We like to look away. And instead of reflecting and problematizing this in our culture, the mainstream German culture prepares the liturgy for this rather false belief ethic.
But the more I am bored with Germany, the greater my new cultural homeland, America, seems.
The Kardashians are more important than Thomas Mann’s Buddenbrooks because Germans tend to hide behind their historical intellectual achievements in order to quell the misery of the present. When Kim Kardashian says on the cover of American Vogue “I chose myself”, it’s a more philosophical puzzle than most contemporary dramas on German stages. When Kanye West asks in his new song “How am I not bringing anything to the table when I’m the table?” it raises more pertinent questions than the whole megalomaniacal art supershow documentation will increase this summer. Why? Because every theater and every exhibition in one of the official contemporary art spaces is run and organized by a new breed of cultural officials who turn tax money into catechisms.
Our Jimmy Fallon is a duo of handsome, fun government speakers; our Stephen Colbert is a bitter, passive-aggressive government spokesman. During the coronavirus pandemic, public television has acted as an endless campaign for ever tougher lockdowns. Even if you try to have a good time, the constant signaling of virtue makes you dizzy. It truly ends in disaster when calculated cynicism only works if it is a whiny indictment of those who do not dedicate their lives to decency and pietism.
Don’t get me wrong: I know there is also a neo-Victorian wokeism pervading American pop culture and universities. The difference is that American pop culture offers a variety of high-end characters unknown in Germany. Someone like Ari Gold, Barney Stinson or Dr. Gregory House is unimaginable here, just like Homer Simpson, John Wick or Jessica Jones.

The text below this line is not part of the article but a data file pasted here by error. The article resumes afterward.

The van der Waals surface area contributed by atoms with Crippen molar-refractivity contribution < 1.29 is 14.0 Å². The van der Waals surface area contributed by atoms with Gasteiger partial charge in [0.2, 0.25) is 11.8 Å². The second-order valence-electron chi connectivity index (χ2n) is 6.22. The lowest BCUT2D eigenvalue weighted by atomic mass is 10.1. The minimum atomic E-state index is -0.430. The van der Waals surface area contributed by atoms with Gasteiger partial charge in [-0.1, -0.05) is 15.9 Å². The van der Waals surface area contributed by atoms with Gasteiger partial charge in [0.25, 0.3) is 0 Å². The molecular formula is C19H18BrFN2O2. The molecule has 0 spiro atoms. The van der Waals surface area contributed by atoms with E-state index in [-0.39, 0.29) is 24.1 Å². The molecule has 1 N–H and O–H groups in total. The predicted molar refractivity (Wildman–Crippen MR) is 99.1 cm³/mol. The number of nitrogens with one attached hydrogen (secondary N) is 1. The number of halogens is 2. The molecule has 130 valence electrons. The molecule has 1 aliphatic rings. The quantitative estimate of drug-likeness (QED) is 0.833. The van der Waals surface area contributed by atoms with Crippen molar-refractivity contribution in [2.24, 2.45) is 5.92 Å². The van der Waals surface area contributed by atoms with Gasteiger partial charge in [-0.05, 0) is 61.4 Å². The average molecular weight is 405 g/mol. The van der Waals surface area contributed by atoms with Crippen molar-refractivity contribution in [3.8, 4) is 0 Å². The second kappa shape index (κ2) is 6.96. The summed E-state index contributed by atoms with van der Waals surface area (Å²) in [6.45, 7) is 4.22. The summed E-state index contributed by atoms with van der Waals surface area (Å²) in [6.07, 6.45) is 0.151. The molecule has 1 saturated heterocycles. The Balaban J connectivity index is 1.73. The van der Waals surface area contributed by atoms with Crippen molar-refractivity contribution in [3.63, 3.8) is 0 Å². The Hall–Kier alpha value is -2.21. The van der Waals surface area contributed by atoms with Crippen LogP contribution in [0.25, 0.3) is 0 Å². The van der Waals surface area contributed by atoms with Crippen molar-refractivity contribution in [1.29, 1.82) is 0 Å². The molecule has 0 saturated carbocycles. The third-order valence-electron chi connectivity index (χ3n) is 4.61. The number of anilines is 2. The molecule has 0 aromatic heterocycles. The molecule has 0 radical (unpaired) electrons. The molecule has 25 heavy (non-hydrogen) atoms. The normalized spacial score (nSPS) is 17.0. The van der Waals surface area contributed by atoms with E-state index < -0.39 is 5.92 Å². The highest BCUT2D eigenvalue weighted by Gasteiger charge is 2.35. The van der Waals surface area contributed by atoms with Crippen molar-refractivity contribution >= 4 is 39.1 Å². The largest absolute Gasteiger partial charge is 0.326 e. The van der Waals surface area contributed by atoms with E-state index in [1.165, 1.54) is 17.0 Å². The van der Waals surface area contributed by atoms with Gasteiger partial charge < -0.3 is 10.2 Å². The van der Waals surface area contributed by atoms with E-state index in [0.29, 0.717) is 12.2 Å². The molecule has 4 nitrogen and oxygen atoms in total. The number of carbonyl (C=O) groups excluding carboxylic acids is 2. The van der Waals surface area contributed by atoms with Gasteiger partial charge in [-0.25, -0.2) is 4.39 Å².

The likelihood of such characters being invented in Germany decreases every week. The leveling of contemporary culture into an all-encompassing morality seems irreversible.
Is there hope? I do not know. But it doesn’t matter, as long as Kendall Jenner poses in front of Ellsworth Kelly’s jaw-dropping abstract painting “Green Blue Red.” When she confuses the museum with a podium, the modernist white cube is deconstructed as what it often is: an elegant wallpaper.
My country’s influencers, the high priests of venality and superficiality, have decided to apply a hyper-moral makeup to their work as impersonators. Green Party parliamentarians claim to be Rep. Alexandria Ocasio-Cortez on social media – but without her guts they would never have the guts to wear a ‘tax the rich’ dress to the Met Gala. Eighteenth-century German idealism already knew better: if the good is supposed to be beautiful, the truth is part of it. Kendall Jenner is an almost minimalist sculpture of radical self-confidence and post-naive authenticity. The new German culture culpably wallows in its lies.
Thank you for everything, dear American pop culture.